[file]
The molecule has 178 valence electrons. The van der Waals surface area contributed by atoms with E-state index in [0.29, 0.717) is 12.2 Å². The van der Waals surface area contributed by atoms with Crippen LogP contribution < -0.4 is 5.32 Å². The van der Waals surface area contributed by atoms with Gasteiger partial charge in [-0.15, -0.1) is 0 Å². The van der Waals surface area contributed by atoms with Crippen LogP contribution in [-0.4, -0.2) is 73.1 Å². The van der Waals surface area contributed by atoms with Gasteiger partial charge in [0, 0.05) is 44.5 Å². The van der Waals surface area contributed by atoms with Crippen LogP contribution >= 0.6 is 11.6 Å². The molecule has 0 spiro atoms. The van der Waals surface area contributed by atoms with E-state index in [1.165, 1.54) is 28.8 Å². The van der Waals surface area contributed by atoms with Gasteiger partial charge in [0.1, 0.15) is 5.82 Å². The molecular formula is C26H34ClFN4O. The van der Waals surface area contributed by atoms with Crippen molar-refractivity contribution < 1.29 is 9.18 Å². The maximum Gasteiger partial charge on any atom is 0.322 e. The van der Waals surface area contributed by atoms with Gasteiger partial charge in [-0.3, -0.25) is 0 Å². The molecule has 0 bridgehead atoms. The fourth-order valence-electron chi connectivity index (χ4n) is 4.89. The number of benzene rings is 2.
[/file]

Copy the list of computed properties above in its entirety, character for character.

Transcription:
The molecule has 178 valence electrons. The van der Waals surface area contributed by atoms with E-state index in [0.29, 0.717) is 12.2 Å². The van der Waals surface area contributed by atoms with Crippen LogP contribution < -0.4 is 5.32 Å². The van der Waals surface area contributed by atoms with Gasteiger partial charge in [-0.15, -0.1) is 0 Å². The van der Waals surface area contributed by atoms with Crippen LogP contribution in [-0.4, -0.2) is 73.1 Å². The van der Waals surface area contributed by atoms with Gasteiger partial charge in [0, 0.05) is 44.5 Å². The van der Waals surface area contributed by atoms with Crippen LogP contribution >= 0.6 is 11.6 Å². The molecule has 0 spiro atoms. The van der Waals surface area contributed by atoms with E-state index in [1.165, 1.54) is 28.8 Å². The van der Waals surface area contributed by atoms with Gasteiger partial charge in [0.1, 0.15) is 5.82 Å². The molecular formula is C26H34ClFN4O. The van der Waals surface area contributed by atoms with Crippen molar-refractivity contribution < 1.29 is 9.18 Å². The maximum Gasteiger partial charge on any atom is 0.322 e. The van der Waals surface area contributed by atoms with Gasteiger partial charge in [-0.3, -0.25) is 0 Å². The molecule has 0 bridgehead atoms. The fourth-order valence-electron chi connectivity index (χ4n) is 4.89. The number of benzene rings is 2.